- as had been the case in Aksum, the rulers of Ghana grew wealthy from taxation on trade interestingly, however, they only taxed salt, not gold it is also worth noting that only gold dust was allowed to be traded on the market all solid nuggets belonged to (or were confiscated by) the rulers, which helped ensure their superior wealth and relative opulence
- finally, although the kingdom maintained no regular standing army, the ruler of Ghana was reputedly able (according to the 11th-century Arab geography al-Bakri) to call forth a force of 200,000 warriors from his own territories and those of allied/subject states in times of war

II. Islamic Transition and Decline
- the empire reached its height sometime around 1050 CE
- unlike their counterparts in Aksum, the rulers and people of Ghana eventually converted to Islam, probably in the 12th century the details of this process are not at all clear in the sources, but it is likely that it was a peaceful conversion
- by this time, however, Ghana was losing cohesion, for several potential reasons:
- continued conflict between Sonnike traders and their Berber counterparts
- wider wars of the Almoravids across north (and central) Africa disrupted trade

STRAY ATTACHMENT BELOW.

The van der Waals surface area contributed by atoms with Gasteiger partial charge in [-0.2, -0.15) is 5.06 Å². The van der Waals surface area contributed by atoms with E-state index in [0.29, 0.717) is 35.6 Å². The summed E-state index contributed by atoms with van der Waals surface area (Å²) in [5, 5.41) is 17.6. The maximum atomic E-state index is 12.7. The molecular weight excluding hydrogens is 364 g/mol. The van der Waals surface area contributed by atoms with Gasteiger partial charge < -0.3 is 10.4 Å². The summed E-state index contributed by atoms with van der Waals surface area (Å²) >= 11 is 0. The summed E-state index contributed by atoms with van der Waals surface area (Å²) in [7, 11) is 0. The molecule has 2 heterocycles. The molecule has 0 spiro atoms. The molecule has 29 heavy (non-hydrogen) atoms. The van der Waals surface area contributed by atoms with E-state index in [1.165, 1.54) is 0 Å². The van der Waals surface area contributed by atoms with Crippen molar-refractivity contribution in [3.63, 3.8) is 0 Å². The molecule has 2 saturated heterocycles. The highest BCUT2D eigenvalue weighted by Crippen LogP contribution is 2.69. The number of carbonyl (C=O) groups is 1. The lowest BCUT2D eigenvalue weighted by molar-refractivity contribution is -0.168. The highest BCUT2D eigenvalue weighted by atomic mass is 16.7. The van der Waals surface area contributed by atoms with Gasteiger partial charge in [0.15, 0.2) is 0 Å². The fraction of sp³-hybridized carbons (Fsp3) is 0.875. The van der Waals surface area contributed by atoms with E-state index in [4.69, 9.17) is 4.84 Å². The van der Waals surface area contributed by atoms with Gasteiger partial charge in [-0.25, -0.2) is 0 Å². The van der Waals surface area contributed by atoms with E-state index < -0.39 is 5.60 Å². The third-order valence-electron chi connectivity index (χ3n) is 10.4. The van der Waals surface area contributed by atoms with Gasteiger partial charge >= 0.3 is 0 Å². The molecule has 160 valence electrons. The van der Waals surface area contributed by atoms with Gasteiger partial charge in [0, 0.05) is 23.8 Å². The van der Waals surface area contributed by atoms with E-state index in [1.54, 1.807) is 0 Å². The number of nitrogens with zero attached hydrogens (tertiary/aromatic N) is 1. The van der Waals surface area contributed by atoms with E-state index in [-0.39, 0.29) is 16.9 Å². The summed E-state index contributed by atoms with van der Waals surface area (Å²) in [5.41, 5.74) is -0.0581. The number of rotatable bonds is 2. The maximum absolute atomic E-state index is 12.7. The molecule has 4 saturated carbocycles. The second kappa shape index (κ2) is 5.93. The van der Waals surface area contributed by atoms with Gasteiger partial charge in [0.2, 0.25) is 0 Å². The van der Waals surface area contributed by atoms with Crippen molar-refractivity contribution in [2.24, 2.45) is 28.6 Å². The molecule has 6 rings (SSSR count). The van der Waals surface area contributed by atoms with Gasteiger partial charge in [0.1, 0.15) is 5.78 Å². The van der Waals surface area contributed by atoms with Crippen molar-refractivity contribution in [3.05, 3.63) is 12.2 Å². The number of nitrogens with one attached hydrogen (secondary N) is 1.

- cultural divide between now-Islamic rulers of Ghana and the mostly pagan subjects of the empire
- forceful independence movements among the southern Malinke peoples
- deterioration of the environment (esp. desertification)-an all too common theme in Africa)

Ancient Africa: Meroe, by Sarah Wood, Spring 2002

Around 1050 BC, Egypt’s dominion over Nubia came to an end. It was not until approximately 900 BC that a new power subjugated this territory and for no less than 1000 years determined its history. This power, called the Kingdom of Napata and Meroe is also known as the Kingdom of Kush. The Kingdom of Kush is divided into 2 periods, the Napatan Period lasting until 270 BC and the Meroitic Period existing from the fall of that kingdom toward the year 320 AD.